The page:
Two men stand in a forest by a tracked excavator.
Andrew Cousino of Nezin Excavating talks with VFF executive director David Brynn about the erosion control structures he’s creating at Vermont Family Forests’ Abraham’s Knees land.

Operating a small, nimble, tracked excavator, Andrew Cousino created 50 erosion control structures—ranging from moderately contoured broad-based dips (which are only recommended and effective on slopes less than 10%) to deep tank traps on steep sections—to send water off the road and back into the forest.

    2. Carefully close out any temporary roads. Sometimes, during a timber harvest, logging operators create temporary roads that provide adequate short-term access when used under optimal conditions. Soon after harvesting is completed, ruts should be filled and smoothed and waterbars should be installed at proper intervals. Barriers such as boulders and felled trees should be installed as needed to prevent any post-harvest uses that create erosion, damage waterbodies, and reduce water quality. 

    3. Improve the access you’re proud of. Once you’ve put to bed the steep roads in your forest, you can focus on the access roads you’d like to maintain—roads that are less than 10% grade, winding through the forest as lines of grace. Such roads are great for you and great for the forest. They are beautiful, durable, and stable—contoured to handle the existing and predicted realities of powerful storms.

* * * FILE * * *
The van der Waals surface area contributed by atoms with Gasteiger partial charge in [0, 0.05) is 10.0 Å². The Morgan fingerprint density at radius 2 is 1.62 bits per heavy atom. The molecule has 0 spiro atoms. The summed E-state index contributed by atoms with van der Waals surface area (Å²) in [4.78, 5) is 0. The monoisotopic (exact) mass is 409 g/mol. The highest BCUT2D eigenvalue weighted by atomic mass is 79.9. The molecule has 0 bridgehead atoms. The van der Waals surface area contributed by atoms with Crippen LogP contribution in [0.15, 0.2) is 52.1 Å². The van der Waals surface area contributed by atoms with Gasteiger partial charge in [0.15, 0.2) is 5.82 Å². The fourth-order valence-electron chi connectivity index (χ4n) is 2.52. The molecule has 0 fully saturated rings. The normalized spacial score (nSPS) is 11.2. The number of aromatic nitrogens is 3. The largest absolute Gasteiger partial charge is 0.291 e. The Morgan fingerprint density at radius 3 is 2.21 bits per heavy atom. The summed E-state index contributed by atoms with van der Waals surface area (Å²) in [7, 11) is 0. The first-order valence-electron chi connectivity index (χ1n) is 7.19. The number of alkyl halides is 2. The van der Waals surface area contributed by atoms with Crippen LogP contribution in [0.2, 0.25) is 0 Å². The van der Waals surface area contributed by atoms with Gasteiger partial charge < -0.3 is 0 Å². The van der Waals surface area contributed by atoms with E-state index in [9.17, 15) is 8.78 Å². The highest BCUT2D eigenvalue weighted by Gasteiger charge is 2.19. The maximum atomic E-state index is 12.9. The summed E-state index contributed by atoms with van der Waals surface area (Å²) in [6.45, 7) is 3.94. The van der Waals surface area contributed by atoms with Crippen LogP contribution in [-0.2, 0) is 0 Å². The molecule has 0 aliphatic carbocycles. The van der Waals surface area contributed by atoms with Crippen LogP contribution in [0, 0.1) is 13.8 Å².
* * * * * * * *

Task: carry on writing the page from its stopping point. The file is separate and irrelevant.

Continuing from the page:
Properly installing erosion control costs money. Cost-share funds are available from the Natural Resources Conservation Service, and it’s our sense that, in this time of climate crisis, cost-share funds should be dedicated first and foremost to forest road stabilization, rather than to thinning woodlots and/or controlling invasives.

    No one owns Vermont’s precious waters—we the people of Vermont hold the water collectively, and the State of Vermont serves as the appointed trustee of that common asset. But the urgency of climate-change-induced storms is calling all of us to lend a hand in our home place. As the old Irish saying goes, the greatest soul restoration is that which is done on behalf of the land. 

    If you want to improve your forest access, but aren’t sure where to start, give us a call. Also, we’re planning to hold a workshop on the how-to’s of stabilizing forest roads. Let us know if you’re interested. May the Forest—and its life-giving soils—be with you!

    Man stands on a logging road in the forest.
    A natural, ephemeral forest stream runs from right to left across this photo, taken at VFF’s Abraham’s Knees land. David Brynn stands atop a new berm on the forest access road that crosses the stream. Before the berm was added, water from the stream overflowed down the access road during big storms. The berm now prevents this.
    Man stands on a logging road in the forest.
    David Brynn stands by a newly built erosion control structure on a very steep section of an actively eroding access road, as Andrew Cousino works on another structure further down the trail.